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Viramune Side Effects
Sep 15, 2003

I restarted therapy after getting resistance testing on a combination of Viramune/Viread/Epivir. I have taken Viread, Epivir and VIDEX EC before and had started to get neuropathy from VIDEX EC so I had to switch combos. I was off HAART for 3 months. I have been on this combo for about seven weeks...have not had any rashes or any severe symptoms. I have had some mild stomach upset and my doctor has prescribed Prevacid to alleviate the stomach problems. I travel with work and am gone for months at a time. I had blood work done at week # 4 and my counts were all within normal ranges and my VL was down from 31,000 to 400. CD4's up from 230 to 275. I keep reading a lot of information about close monitoring of liver functions during the first 12 weeks of Viramune therapy and I am not going to be home for another 5 weeks. Would you recommend going to a clinic somewhere while on my business trip to get a liver panel? I tend to get very stressed out during the "drug intro" period and sometimes can't tell if the drugs or the stress are causing my symptoms....even with the stomach upset. Are there any specific things besides the rash that I should be on the look out for?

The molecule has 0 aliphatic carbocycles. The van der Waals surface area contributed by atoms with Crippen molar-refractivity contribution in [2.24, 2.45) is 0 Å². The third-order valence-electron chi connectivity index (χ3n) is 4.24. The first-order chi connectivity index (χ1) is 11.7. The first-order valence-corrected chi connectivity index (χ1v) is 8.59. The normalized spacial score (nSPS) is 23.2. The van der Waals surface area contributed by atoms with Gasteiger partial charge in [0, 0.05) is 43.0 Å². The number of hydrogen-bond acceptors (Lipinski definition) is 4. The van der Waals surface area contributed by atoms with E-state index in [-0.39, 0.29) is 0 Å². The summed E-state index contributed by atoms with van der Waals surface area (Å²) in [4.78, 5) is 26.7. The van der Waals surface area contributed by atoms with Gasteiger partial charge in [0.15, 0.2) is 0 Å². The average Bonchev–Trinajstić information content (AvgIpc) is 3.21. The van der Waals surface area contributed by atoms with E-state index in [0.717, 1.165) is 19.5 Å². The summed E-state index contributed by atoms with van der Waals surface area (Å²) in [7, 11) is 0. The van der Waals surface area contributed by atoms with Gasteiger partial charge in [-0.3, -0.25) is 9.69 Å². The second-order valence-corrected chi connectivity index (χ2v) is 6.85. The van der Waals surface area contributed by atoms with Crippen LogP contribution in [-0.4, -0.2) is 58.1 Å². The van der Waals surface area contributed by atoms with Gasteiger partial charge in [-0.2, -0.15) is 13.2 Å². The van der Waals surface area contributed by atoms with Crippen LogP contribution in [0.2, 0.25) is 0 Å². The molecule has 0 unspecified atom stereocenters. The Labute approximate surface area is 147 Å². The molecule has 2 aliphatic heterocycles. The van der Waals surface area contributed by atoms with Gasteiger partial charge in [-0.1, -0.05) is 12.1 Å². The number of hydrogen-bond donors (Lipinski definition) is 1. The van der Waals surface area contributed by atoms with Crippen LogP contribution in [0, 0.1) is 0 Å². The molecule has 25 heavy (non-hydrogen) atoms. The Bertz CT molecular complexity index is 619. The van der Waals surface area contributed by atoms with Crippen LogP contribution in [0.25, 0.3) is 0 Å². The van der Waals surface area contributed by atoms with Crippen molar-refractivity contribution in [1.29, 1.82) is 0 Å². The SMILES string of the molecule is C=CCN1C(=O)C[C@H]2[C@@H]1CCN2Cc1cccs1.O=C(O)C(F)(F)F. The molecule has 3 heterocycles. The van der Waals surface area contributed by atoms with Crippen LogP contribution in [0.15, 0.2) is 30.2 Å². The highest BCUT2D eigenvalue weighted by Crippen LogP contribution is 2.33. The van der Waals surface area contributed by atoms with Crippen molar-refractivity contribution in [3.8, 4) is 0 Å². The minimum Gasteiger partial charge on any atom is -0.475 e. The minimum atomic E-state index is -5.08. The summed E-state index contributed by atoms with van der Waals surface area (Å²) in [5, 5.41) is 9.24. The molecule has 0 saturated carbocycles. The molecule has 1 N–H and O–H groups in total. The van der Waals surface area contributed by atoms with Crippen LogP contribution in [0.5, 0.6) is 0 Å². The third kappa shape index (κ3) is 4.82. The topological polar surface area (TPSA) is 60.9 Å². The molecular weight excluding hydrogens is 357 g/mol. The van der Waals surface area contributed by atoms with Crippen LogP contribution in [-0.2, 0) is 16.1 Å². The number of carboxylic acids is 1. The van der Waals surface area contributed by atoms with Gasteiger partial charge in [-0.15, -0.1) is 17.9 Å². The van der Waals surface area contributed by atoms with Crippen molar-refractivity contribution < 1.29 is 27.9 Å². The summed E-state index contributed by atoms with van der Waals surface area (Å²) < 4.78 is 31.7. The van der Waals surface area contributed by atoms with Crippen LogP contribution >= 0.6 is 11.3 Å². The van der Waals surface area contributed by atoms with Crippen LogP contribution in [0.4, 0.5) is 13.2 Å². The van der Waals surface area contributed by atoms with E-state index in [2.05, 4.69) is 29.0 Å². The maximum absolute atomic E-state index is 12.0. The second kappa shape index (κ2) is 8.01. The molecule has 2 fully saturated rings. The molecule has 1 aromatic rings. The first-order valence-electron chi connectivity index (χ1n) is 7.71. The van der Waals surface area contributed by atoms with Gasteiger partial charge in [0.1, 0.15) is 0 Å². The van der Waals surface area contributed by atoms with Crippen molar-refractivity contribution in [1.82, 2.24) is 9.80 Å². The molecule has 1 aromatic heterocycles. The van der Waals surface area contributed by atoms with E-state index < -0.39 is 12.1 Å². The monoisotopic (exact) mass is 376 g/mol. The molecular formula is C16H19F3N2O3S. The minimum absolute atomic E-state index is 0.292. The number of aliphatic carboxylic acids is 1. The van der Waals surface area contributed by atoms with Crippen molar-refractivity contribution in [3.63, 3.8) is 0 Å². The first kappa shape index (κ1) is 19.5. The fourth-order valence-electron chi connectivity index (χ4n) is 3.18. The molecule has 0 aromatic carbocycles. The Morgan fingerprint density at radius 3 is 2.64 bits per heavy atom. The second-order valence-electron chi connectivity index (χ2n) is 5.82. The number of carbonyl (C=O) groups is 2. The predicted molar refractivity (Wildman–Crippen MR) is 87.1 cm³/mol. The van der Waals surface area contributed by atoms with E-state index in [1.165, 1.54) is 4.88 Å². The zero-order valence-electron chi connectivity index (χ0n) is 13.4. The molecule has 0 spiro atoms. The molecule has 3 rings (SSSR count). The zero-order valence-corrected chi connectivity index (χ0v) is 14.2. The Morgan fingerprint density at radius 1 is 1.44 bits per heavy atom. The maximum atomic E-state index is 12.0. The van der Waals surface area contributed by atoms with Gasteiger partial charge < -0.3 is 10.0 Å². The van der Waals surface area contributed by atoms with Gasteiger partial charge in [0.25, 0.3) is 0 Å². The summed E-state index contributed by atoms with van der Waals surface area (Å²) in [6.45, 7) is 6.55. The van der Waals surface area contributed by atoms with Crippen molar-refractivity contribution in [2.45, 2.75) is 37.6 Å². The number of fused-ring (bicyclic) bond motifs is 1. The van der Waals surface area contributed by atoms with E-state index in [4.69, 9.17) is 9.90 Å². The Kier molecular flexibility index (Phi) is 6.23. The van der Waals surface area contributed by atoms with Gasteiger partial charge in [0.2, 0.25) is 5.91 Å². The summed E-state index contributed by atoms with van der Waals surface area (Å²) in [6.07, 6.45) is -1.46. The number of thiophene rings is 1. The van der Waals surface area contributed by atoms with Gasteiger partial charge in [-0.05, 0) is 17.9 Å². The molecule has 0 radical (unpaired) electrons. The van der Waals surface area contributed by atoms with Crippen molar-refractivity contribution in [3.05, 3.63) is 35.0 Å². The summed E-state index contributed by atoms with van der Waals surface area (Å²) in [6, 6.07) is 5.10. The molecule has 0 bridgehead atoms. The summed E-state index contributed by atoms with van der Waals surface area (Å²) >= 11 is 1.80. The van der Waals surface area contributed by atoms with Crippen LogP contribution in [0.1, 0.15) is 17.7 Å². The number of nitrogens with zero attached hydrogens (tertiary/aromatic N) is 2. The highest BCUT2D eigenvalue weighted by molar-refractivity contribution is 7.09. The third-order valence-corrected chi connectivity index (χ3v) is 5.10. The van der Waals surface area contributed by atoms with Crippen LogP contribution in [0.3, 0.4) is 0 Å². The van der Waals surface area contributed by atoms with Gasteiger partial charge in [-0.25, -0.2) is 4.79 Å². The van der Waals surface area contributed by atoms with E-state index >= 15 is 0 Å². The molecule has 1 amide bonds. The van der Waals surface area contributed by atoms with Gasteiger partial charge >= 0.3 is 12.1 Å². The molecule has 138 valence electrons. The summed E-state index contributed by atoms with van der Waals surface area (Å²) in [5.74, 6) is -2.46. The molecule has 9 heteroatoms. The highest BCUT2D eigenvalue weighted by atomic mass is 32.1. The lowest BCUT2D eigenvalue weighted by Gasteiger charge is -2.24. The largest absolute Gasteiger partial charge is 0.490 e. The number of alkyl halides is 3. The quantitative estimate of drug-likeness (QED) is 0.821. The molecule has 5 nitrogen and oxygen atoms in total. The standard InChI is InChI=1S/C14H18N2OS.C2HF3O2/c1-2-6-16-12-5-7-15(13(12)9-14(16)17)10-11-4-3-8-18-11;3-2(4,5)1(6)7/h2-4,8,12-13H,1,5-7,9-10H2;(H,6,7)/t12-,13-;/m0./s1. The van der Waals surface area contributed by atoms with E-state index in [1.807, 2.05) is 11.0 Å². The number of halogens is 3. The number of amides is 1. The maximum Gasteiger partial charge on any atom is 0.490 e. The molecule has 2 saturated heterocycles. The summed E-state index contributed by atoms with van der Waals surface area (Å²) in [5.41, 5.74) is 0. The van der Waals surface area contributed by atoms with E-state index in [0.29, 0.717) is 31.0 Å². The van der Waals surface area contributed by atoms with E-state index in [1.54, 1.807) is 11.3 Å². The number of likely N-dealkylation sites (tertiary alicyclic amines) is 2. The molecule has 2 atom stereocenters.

Other than the stomach problems, I physically feel good on this combo. I had mild ARS symptoms during my treatment interruption and they stopped when I resumed therapy.

Thanks for all the good advice you give to us out here in the patient population.

Response from Dr. Boyle

The recommendation is that patients started on nevirapine have their liver enzymes checked at baseline, prior to dose escalation (at 2 weeks), 2 weeks after dose escalation, and roughly monthly thereafter. It is unclear, however, whether this actually does any good since at least one recent study found that the patients who developed severe liver disease did so very, very rapidly and that the liver enzyme tests before it happened were within a normal range. Still, they should be checked since some patients may develop significant liver injury that may be slowly progressive and the increasing liver enzymes may be a warning sign of more significant and life-threatening problems to come. In addition to watching the liver enzymes, patients should watch for warning signs of liver injury such as a non-specific, Flu-like illness, fatigue, malaise, anorexia, nausea or jaundice and should report these to their doctor immediately if they occur.



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